|Hanshi Doug Perry, Kudan (9th Degree Black Belt)|
Yesterday Hanshi Doug Perry came to the church campus that my dojo is located at to hold a karate seminar. He is a Kudan (9th Degree Black Belt) under Shuguro Nakazato, which makes him the highest ranking non-Okinawan in Shorin-Ryu karate, and he is the head of the Shorinkan for North America. There were a lot of people in attendance from several different schools (only four people in attendance were not part of the Shorinkan, however) to learn from him. The seminar only lasted three hours and by the time it was over I was wishing it was an all-day event!
|The Peaceful Warrior dojo members and Sensei Alex Santa Maria of Kensho-Do after the seminar|
We started off the seminar with some flexibility-centric warm-ups before getting right into techniques. Hanshi Perry has a good sense of humor and kept the atmosphere friendly even as he was teaching, which is a rare gift (at least in my experience) and made the seminar fun! We started off working on how to apply a gedan-uke (low block) as a basic joint lock, and then a more complicated joint lock from there. I noticed that applying joint locks, pressure points and takedowns (all in conjunction with strikes, of course) from kata was the theme of the class and we practiced a variety of them from Naihanchi Shodan, Pinan Sandan, Pinan Yondan, Passai Sho, Gojushiho and Chinto.
|Hanshi Perry demonstrating a combination wrist lock and sweep|
During the seminar I wanted to train with people from other schools in order to network and see how they do things differently. In that spirit, I did not seek out my dojomates when it came time to partner up and practice and just let myself end up with whoever I ended up with. That placed me with a brown belt woman who told me that she had not trained in nearly a year, with the exception of that morning. I did what I could to apply the locks and takedowns as gently as I could, but after the first hour and a half or so she had to sit out because her joints were too sore.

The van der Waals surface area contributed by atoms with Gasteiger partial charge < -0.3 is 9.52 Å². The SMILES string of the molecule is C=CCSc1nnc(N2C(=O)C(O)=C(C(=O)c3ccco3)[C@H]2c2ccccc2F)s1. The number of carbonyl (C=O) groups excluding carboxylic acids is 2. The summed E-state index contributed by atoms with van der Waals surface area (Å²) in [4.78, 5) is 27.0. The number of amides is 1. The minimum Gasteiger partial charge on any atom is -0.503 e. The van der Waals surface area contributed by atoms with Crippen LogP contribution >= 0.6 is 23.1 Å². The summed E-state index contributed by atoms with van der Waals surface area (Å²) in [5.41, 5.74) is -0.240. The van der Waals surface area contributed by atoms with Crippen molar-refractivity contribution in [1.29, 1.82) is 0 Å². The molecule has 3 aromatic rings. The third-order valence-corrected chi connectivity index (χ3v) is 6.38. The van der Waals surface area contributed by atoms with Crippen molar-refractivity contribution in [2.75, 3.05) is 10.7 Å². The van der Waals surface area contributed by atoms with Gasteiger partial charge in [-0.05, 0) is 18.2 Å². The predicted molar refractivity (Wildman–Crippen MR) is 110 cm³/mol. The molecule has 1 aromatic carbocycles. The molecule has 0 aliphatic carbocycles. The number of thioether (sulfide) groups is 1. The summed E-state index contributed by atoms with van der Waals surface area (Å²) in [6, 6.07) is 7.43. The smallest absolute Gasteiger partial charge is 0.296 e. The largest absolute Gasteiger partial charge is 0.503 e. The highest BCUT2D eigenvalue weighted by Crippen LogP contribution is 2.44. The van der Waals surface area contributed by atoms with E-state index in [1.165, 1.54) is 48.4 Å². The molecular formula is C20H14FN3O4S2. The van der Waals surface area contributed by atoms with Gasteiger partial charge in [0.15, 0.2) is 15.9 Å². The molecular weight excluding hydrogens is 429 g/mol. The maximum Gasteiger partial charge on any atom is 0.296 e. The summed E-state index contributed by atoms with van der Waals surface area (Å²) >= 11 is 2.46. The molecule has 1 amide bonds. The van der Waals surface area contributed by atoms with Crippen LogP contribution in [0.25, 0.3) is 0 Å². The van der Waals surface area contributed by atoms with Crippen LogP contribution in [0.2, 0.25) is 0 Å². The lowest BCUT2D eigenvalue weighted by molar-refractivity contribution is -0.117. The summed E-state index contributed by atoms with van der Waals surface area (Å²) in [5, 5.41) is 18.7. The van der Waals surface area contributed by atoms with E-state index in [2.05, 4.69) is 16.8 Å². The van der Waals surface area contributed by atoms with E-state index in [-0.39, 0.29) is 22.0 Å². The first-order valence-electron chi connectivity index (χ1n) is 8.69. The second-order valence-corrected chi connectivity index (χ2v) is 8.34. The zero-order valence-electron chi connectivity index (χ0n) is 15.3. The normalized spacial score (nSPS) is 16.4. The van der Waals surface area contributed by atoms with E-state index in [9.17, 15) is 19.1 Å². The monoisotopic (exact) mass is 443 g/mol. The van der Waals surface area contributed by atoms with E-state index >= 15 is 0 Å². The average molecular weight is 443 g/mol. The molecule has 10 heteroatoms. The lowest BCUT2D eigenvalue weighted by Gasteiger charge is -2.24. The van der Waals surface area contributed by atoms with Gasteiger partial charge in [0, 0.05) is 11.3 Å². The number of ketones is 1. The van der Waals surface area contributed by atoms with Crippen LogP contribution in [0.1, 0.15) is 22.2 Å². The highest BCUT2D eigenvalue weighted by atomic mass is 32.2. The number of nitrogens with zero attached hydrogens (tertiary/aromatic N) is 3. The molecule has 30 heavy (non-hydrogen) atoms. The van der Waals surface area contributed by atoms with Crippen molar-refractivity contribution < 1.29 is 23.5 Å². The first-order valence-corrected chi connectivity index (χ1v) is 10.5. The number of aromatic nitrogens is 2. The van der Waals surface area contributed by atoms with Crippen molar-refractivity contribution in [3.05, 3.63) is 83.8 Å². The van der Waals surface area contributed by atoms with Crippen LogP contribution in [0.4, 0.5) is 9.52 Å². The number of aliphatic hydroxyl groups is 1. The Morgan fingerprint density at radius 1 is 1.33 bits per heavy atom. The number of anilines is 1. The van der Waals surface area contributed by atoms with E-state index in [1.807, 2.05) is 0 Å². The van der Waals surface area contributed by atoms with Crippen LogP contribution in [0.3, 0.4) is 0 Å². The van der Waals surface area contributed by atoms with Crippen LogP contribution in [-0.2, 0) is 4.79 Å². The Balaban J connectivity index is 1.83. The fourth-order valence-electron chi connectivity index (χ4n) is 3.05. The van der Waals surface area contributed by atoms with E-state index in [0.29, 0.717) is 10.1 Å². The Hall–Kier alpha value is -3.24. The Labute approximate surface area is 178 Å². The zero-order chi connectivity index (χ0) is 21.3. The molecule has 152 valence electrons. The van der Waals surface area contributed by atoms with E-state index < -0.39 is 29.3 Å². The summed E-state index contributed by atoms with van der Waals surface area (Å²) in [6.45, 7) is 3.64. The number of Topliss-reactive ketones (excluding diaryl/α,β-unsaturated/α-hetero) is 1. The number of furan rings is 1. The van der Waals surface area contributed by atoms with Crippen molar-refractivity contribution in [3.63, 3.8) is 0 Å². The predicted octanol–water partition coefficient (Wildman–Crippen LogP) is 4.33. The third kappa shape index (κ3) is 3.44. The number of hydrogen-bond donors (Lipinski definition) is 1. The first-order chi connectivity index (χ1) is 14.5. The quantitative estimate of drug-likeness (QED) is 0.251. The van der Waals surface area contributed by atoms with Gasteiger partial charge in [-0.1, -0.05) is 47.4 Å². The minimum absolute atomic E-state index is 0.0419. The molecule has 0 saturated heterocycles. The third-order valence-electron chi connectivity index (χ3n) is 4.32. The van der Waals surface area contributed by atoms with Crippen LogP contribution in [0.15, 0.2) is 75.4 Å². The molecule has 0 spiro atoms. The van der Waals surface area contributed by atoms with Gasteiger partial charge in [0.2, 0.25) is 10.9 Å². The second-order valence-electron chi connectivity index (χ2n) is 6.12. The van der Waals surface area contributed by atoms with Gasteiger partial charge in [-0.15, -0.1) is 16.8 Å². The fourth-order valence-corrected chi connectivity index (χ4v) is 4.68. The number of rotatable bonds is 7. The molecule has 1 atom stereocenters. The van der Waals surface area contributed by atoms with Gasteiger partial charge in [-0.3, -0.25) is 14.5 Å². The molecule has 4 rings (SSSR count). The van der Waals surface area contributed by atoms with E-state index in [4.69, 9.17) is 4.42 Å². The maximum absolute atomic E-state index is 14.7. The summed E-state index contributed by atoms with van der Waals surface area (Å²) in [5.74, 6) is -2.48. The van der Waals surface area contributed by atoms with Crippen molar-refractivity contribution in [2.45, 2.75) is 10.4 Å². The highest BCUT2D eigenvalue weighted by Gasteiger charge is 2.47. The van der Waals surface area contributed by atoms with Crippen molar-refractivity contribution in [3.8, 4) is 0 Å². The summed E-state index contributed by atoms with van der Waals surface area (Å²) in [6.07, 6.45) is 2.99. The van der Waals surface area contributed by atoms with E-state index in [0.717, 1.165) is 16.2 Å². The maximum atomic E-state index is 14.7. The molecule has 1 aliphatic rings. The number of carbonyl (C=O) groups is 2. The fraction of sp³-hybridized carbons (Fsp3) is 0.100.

|Hanshi Perry demonstrating a wrist lock following a sweep|
When she stepped away, I stepped in to help a pair of girls (it sounded like they were sisters) that were practicing next to me, as they were entering the lock (pictured above) incorrectly and then not applying it at all. When I demonstrated on one of them, I applied the lock very slowly in order to give her enough time to tap out but she never did and eventually shouted “STOP!” at me. After this she gave me a very wary look, nursed her sore wrist and made it clear that she wanted nothing more to do with me even as I apologized and explained the process of tapping out to a submission. In the end, I spent the rest of the seminar practicing with Jason and Brandon from my own dojo, which did make me feel a little disappointed because the people from other schools I tried to work with were not compatible with my training, and I was not compatible with theirs.
|Working an elbow dislocation that leads to a shoulder lock and takedown with Jason|
Even though I had those unfortunate experiences (which I will admit were my own fault) I still thoroughly enjoyed the seminar. It was very entertaining, very educational and a great honor to be able to learn from Hanshi Perry. If he is ever teaching a seminar in your area, I highly recommend attending!